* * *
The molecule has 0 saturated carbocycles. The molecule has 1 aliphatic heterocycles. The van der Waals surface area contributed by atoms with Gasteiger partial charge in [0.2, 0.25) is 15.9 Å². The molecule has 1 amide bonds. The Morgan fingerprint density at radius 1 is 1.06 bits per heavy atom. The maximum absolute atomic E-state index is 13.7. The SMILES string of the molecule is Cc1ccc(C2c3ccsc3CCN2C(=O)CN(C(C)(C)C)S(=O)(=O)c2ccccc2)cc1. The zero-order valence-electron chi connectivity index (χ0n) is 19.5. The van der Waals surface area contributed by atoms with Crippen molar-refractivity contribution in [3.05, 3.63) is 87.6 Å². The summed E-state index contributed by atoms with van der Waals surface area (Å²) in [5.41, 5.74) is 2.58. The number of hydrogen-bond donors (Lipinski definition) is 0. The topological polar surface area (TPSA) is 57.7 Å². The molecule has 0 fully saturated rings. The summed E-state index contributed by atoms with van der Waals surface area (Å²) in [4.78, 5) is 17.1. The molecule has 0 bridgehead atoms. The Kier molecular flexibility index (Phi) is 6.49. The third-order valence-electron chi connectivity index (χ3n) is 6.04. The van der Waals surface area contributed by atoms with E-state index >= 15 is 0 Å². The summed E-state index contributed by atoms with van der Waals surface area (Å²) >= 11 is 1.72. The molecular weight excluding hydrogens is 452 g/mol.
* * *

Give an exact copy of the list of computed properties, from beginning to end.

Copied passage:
The molecule has 0 saturated carbocycles. The molecule has 1 aliphatic heterocycles. The van der Waals surface area contributed by atoms with Gasteiger partial charge in [0.2, 0.25) is 15.9 Å². The molecule has 1 amide bonds. The Morgan fingerprint density at radius 1 is 1.06 bits per heavy atom. The maximum absolute atomic E-state index is 13.7. The SMILES string of the molecule is Cc1ccc(C2c3ccsc3CCN2C(=O)CN(C(C)(C)C)S(=O)(=O)c2ccccc2)cc1. The zero-order valence-electron chi connectivity index (χ0n) is 19.5. The van der Waals surface area contributed by atoms with Crippen molar-refractivity contribution in [3.05, 3.63) is 87.6 Å². The summed E-state index contributed by atoms with van der Waals surface area (Å²) in [5.41, 5.74) is 2.58. The number of hydrogen-bond donors (Lipinski definition) is 0. The topological polar surface area (TPSA) is 57.7 Å². The molecule has 0 fully saturated rings. The summed E-state index contributed by atoms with van der Waals surface area (Å²) in [4.78, 5) is 17.1. The molecule has 0 bridgehead atoms. The Kier molecular flexibility index (Phi) is 6.49. The third-order valence-electron chi connectivity index (χ3n) is 6.04. The van der Waals surface area contributed by atoms with E-state index >= 15 is 0 Å². The summed E-state index contributed by atoms with van der Waals surface area (Å²) >= 11 is 1.72. The molecular weight excluding hydrogens is 452 g/mol.